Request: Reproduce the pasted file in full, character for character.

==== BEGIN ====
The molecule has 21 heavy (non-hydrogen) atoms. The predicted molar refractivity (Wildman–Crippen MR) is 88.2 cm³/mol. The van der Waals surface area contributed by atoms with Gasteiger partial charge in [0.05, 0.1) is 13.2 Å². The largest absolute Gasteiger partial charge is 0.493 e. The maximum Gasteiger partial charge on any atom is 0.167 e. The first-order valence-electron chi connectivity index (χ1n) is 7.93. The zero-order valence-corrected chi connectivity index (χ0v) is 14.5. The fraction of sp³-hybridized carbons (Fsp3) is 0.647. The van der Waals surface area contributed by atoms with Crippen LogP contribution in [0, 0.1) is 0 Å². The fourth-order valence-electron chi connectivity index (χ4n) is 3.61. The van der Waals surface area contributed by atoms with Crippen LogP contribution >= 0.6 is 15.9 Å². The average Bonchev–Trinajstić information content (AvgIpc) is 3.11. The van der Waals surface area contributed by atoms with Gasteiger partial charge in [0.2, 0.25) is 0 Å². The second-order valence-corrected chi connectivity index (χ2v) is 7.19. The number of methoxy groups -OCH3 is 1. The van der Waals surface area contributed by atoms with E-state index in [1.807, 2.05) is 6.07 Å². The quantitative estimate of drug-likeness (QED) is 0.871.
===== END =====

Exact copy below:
The molecule has 21 heavy (non-hydrogen) atoms. The predicted molar refractivity (Wildman–Crippen MR) is 88.2 cm³/mol. The van der Waals surface area contributed by atoms with Gasteiger partial charge in [0.05, 0.1) is 13.2 Å². The largest absolute Gasteiger partial charge is 0.493 e. The maximum Gasteiger partial charge on any atom is 0.167 e. The first-order valence-electron chi connectivity index (χ1n) is 7.93. The zero-order valence-corrected chi connectivity index (χ0v) is 14.5. The fraction of sp³-hybridized carbons (Fsp3) is 0.647. The van der Waals surface area contributed by atoms with Crippen LogP contribution in [0, 0.1) is 0 Å². The fourth-order valence-electron chi connectivity index (χ4n) is 3.61. The van der Waals surface area contributed by atoms with Crippen LogP contribution >= 0.6 is 15.9 Å². The average Bonchev–Trinajstić information content (AvgIpc) is 3.11. The van der Waals surface area contributed by atoms with Gasteiger partial charge in [0.2, 0.25) is 0 Å². The second-order valence-corrected chi connectivity index (χ2v) is 7.19. The number of methoxy groups -OCH3 is 1. The van der Waals surface area contributed by atoms with E-state index in [1.807, 2.05) is 6.07 Å². The quantitative estimate of drug-likeness (QED) is 0.871.